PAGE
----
Breaking: Duke Energy Caught Dumping Wastewater from Coal Ash Lagoon Into Local Watershed

March 10, Waterkeeper Alliance conducted an airplane flyover of the ash impoundments at the Duke Energy Cape Fear Plant. Photographs show Duke personnel using a portable water pump to empty its 1985 coal ash pond. The plant's Clean Water Act permit only authorizes discharges when the pond level overtops the vertical discharge pipe visible in the photo, in order to reduce discharges of toxic solids in the effluent. Photo credit Waterkeeper Alliance

March 10, Waterkeeper Alliance conducted an airplane flyover of the ash impoundments at the Duke Energy Cape Fear Plant. Photographs show Duke personnel using a portable water pump to empty its 1985 coal ash pond. The plant’s Clean Water Act permit only authorizes discharges when the pond level overtops the vertical discharge pipe visible in the photo, in order to reduce discharges of toxic solids in the effluent. Photo credit Waterkeeper Alliance

by Waterkeeper Alliance and Cape Fear Riverkeeper / Ecowatch

Waterkeeper Alliance released aerial surveillance photos taken from a fixed-wing aircraft last week which show Duke Energy workers pumping wastewater from two of Duke Energy’s toxic coal ash lagoons into a canal that drains into the Cape Fear River.

The revelation comes less than two months after the Dan River disaster, where at least 30,000 tons of coal ash spilled from another of Duke Energy’s toxic coal ash lagoons. The pumping also came just days before a federal grand jury convenes in Raleigh to hear evidence in a criminal investigation of Duke Energy, the North Carolina Dept. of Environment and Natural Resources (DENR) and the handling of coal ash.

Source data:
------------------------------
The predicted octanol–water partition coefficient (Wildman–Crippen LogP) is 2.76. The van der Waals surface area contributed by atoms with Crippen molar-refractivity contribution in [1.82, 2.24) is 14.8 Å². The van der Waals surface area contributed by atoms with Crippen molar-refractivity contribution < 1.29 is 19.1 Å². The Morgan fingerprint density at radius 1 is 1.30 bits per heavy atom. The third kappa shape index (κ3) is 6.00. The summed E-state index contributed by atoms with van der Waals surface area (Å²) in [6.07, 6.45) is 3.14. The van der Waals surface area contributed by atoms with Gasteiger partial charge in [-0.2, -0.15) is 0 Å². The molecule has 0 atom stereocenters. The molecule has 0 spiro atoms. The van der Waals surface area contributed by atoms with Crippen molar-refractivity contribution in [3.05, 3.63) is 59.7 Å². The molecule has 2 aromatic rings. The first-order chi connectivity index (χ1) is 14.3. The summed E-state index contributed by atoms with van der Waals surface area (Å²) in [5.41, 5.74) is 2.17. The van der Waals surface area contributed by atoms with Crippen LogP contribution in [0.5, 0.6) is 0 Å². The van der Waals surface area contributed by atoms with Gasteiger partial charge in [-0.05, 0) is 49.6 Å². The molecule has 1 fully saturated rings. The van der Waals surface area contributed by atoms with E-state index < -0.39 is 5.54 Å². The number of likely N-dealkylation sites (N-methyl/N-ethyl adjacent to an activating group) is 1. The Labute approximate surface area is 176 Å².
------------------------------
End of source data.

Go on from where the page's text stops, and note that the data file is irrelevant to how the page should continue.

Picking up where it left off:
In these revealing stories in Sunday’s New York Times and Monday’s Los Angeles Times, Duke Energy admitted its workers were pumping coal ash wastewater out of a toxic wastewater pond and into a canal which drains into the Cape Fear River. The Cape Fear River is a source of public drinking water for residents in Fayetteville, Sanford, Dunn, Harnett County, Fort Bragg and Wilmington.

Even more startling, Duke Energy described the pumping of coal ash wastewater into a watershed as part of “routine maintenance.” The New York Times quoted Duke Energy spokesman Jeff Brooks as saying: “They’re lowering the water to conduct the maintenance they need to.” According to the New York Times, Duke claims it notified state regulators—a claim that was contradicted by officials with DENR.

Duke Energy cannot lawfully discharge any pollutant to a waterway without a proper permit in place.

“To label the secret, unmitigated, intentional discharge of untold amounts of highly toxic wastewater as ‘routine maintenance’ seems ludicrous,” said Peter Harrison of the Waterkeeper Alliance. “Here, Duke Energy has admitted that it deliberately emptied the contents of its ash ponds into the Cape Fear River watershed, just weeks after decimating at least 70 miles of the Dan River with its coal ash, and just days before it will appear in front of a federal grand jury for its suspected criminal activity related to its coal ash.”

DENR has indicated that Duke did not notify the agency prior to pumping the ponds, and that regulators noticed the pumping during a site visit on an unspecified day last week. “If DENR did not authorize Duke’s pumping, it would show an appalling disregard for the law and the welfare of North Carolinians,” Harrison added.

Cape Fear Riverkeeper Kemp Burdette said, “I am gravely concerned that neither Duke nor DENR gave any public notice that untold gallons of concentrated untreated coal ash waste was deliberately dumped into the Cape Fear watershed. Hundreds of thousands of North Carolinians rely on the Cape Fear river for drinking water, fishing and swimming. We do not want heavy metals from coal ash in our river.”